Explained | Why is there divergence in inflation across States?  

What are the local factors? How has it dented spending, particularly in rural India, which is facing more price pressures? 

September 04, 2022 04:19 am | Updated 04:52 pm IST

With the monsoon’s progress still uneven, there is anxiety about rural demand even as inflationary pressures continue to cramp household budgets.

With the monsoon’s progress still uneven, there is anxiety about rural demand even as inflationary pressures continue to cramp household budgets. | Photo Credit: iStockphoto

The story so far:India’s economy grew at a slower-than-expected 13.5% in the first quarter of the year. Private consumption picked up, but inflation has been a dampener. Retail inflation which shot up to an eight-year high of 7.79% in April, cooled slightly to 6.7% by July. However, in several States and Union Territories (UTs), including Assam, Andhra Pradesh, Gujarat, Haryana and Telangana, consumers continued to face over 7% inflation in July, while 11 States, including West Bengal, Uttar Pradesh and Bihar, saw accelerated price rise in the month.

Which States are seeing the highest inflation and where are consumers better off?

Inflation measured by the Consumer Price Index (CPI) crossed the central bank’s upper tolerance limit of 6% in January and has averaged 6.8% till July 2022. But an analysis of State-wise inflation prints for this period reveals that 14 States as well as three UTs, including Jammu and Kashmir, have faced higher than the national inflation, most of them averaging over 7% in the same period. While consumers in Telangana (8.32%), West Bengal (8.06%) and Sikkim are worst-hit with 8%-plus inflation, other major States are not too far behind, with some of them posting a spike in price rise in July. The average 2022 retail inflation so far in Maharashtra and Haryana has been 7.7%, followed by Madhya Pradesh (7.52%), Assam (7.37%), Uttar Pradesh (7.27%), Gujarat and J&K both of which have averaged 7.2% and Rajasthan (7.1%).

By contrast, a dozen States have recorded retail price rise of less than 6% through 2022, including Kerala (4.8%), Tamil Nadu (5.01%), Punjab (5.35%), Delhi (5.56%) and Karnataka (5.84%). Manipur, Goa and Meghalaya, in fact, averaged inflation below 4%, at 1.07%, 3.66% and 3.84%, respectively. Andhra Pradesh and Jharkhand’s inflation averaged just 0.1% over the national rate at 6.9%, but the former averaged 8.18% in the April to June quarter before easing slightly to 7.38% in July, while the same numbers were 7.36% and 5.65% for the latter, respectively.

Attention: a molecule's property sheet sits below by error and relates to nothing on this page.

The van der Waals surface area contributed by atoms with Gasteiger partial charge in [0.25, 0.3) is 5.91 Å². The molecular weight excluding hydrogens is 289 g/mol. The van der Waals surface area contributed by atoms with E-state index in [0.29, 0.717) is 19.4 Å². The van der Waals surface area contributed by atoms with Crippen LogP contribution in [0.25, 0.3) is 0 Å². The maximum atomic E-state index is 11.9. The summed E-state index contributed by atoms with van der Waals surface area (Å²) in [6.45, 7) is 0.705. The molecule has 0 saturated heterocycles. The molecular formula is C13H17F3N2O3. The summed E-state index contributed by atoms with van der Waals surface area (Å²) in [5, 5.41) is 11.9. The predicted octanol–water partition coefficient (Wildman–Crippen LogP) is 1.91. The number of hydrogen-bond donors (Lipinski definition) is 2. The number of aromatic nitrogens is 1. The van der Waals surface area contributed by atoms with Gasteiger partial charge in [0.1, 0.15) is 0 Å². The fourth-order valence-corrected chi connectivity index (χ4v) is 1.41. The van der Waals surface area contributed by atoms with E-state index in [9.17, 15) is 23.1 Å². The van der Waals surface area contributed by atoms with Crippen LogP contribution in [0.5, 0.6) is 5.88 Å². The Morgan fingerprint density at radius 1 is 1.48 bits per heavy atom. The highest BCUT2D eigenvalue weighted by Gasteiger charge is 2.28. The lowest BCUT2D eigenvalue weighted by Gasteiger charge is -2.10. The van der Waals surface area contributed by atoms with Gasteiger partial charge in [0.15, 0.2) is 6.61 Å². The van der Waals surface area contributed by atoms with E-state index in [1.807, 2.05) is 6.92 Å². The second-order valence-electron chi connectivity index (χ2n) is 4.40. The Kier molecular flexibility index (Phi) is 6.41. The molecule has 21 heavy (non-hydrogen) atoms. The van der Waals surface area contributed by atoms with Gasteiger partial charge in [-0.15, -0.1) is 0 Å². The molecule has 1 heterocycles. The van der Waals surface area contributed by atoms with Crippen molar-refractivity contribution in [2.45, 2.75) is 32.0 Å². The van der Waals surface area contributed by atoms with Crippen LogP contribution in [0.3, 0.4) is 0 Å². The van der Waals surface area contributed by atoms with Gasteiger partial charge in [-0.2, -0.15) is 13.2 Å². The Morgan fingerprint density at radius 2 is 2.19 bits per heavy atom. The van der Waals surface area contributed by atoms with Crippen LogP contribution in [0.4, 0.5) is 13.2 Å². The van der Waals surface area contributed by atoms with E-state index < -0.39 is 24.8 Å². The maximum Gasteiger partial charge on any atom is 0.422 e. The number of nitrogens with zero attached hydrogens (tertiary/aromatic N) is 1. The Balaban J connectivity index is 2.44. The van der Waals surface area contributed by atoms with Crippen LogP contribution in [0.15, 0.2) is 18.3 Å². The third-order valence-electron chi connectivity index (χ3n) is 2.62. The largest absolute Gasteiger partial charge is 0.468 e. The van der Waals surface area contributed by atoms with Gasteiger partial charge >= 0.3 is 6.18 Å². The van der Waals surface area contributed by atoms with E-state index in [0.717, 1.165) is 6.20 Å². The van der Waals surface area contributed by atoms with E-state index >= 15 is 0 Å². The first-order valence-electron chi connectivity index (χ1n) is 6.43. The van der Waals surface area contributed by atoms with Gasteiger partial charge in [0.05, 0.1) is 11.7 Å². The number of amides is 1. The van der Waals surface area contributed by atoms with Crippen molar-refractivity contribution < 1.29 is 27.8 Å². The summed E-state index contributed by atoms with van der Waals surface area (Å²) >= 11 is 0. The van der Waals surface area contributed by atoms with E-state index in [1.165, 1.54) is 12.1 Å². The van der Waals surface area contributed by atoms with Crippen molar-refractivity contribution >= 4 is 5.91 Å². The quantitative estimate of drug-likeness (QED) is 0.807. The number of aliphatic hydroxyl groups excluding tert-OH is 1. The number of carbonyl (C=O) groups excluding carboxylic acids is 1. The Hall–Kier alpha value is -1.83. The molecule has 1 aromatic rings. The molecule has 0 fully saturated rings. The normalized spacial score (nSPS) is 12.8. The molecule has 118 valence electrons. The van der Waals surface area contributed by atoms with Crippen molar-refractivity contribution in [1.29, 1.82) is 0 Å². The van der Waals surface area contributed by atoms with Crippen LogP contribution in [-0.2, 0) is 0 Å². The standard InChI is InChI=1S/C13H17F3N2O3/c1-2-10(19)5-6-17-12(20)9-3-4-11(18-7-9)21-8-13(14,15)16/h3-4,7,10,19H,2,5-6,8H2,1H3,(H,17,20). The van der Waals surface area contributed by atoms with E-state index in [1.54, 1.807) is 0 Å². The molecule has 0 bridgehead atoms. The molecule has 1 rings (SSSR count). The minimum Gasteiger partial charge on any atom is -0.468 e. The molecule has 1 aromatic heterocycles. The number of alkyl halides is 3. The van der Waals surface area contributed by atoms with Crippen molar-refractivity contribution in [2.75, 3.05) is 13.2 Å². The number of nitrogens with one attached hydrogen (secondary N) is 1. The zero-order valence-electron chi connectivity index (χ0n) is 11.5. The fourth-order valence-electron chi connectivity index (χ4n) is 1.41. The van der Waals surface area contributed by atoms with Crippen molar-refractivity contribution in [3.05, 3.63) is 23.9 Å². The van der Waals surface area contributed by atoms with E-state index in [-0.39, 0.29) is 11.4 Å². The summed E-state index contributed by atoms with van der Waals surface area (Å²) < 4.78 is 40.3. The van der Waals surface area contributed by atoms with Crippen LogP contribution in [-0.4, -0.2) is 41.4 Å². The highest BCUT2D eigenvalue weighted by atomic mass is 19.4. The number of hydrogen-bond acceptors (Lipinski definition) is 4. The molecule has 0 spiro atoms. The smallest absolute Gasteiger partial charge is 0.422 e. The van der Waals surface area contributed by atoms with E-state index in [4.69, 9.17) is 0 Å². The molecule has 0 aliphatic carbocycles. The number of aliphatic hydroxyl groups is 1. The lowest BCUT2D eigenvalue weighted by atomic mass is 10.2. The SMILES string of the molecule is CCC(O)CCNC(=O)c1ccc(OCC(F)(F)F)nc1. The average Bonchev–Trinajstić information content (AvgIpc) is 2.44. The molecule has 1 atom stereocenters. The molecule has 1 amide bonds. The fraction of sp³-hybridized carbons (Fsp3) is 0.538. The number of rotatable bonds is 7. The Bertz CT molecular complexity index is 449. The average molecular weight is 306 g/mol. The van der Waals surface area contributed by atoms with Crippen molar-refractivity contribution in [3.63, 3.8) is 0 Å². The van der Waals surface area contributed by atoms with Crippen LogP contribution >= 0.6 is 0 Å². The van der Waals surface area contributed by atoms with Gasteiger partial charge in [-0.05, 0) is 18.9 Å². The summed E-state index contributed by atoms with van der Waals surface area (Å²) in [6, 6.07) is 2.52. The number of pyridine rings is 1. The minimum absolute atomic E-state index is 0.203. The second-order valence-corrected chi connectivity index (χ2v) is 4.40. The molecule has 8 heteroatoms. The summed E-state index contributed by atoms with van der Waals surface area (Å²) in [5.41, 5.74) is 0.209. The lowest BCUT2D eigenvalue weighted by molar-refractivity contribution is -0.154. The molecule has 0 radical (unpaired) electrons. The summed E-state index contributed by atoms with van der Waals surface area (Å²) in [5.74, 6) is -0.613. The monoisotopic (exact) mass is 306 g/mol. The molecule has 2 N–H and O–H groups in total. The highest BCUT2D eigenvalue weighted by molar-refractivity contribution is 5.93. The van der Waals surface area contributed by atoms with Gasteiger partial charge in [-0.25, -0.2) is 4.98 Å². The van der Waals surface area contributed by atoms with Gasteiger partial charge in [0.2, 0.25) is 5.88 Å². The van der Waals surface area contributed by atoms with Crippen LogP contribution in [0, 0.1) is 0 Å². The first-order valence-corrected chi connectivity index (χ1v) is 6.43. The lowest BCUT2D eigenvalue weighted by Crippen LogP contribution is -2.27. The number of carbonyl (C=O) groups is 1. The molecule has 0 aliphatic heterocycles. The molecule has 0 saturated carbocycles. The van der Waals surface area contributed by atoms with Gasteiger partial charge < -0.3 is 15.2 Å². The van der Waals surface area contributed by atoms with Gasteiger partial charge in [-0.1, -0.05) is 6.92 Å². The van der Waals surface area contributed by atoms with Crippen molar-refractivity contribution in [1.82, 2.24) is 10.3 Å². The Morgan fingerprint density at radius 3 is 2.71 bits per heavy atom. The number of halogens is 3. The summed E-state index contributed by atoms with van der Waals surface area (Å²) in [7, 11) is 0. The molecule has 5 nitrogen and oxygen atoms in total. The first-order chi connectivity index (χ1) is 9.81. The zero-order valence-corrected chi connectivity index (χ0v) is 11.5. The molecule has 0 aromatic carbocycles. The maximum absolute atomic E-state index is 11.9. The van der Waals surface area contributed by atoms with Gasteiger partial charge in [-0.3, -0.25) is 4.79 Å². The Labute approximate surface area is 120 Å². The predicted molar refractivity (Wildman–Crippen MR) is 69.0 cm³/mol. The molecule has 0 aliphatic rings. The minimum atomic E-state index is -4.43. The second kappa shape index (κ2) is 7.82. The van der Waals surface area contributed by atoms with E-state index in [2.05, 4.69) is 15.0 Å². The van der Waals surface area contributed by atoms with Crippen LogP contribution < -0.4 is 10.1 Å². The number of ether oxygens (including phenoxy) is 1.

What explains the variations in price rise among the States?

Food price inflation that dropped to a five-month low of 6.8% in July, is a key differentiating factor for States’ inflation experience, explained Bank of Baroda chief economist Madan Sabnavis. States that are not major crop producers have higher food inflation as transport costs are added on, and those with predominantly rural areas also clock more inflation as the CPI for rural areas assigns a higher weightage to food, he pointed out. Indeed, rural inflation has averaged more than urban inflation at 7.07% from January to July, and 7.6% in the four months since it peaked at 8.38% in April. For urban consumers, inflation only crossed 6% in March 2022, has averaged 6.47% through 2022 and fallen 0.6 percentage points by July from its 2022 high of 7.09% in April.

Consumption patterns and divergences in different items’ price trends also influence variations among States. Tomato inflation dropped to 44% from 158.4% in June, while meat and fish price rise cooled to a 46-month low of 3% in July. As EY India noted in a report this week, inflation in petrol used for conveyance eased to a 32-month low of 0.3%, diesel turned negative for the first time since November 2019 at (-)2.4%, but LPG inflation hit a six-month high of 23% and kerosene touched an unprecedented 108.8% in July. That some States lowered their fuel taxes made a difference.

Why does it matter?

While the share of private consumption has spiked to nearly 60% of GDP in Q1 2022-23, this persistently high inflation has dented spending propensity, particularly in rural India that is facing more price pressures.

“Private consumption is improving, with urban demand getting support from contact-intensive services. Had it not been for high inflation and subdued rural demand due to negative real rural wage growth, private consumption would have grown faster,” said CRISIL’s chief economist Dharmakirti Joshi.

With the monsoon’s progress still uneven, there is anxiety about rural demand even as inflationary pressures will continue to cramp household budgets. Identifying what is driving inflation higher (or lower) in some States vis-à-vis others could help policy makers address those pressure points more specifically to provide lasting relief to consumers, apart from other broad-brush ploys such as interest rate hikes and trade curbs to cool prices of individual items. The Centre and States can co-ordinate to pinpoint and address the price triggers that may not be driven by global headwinds but local factors.

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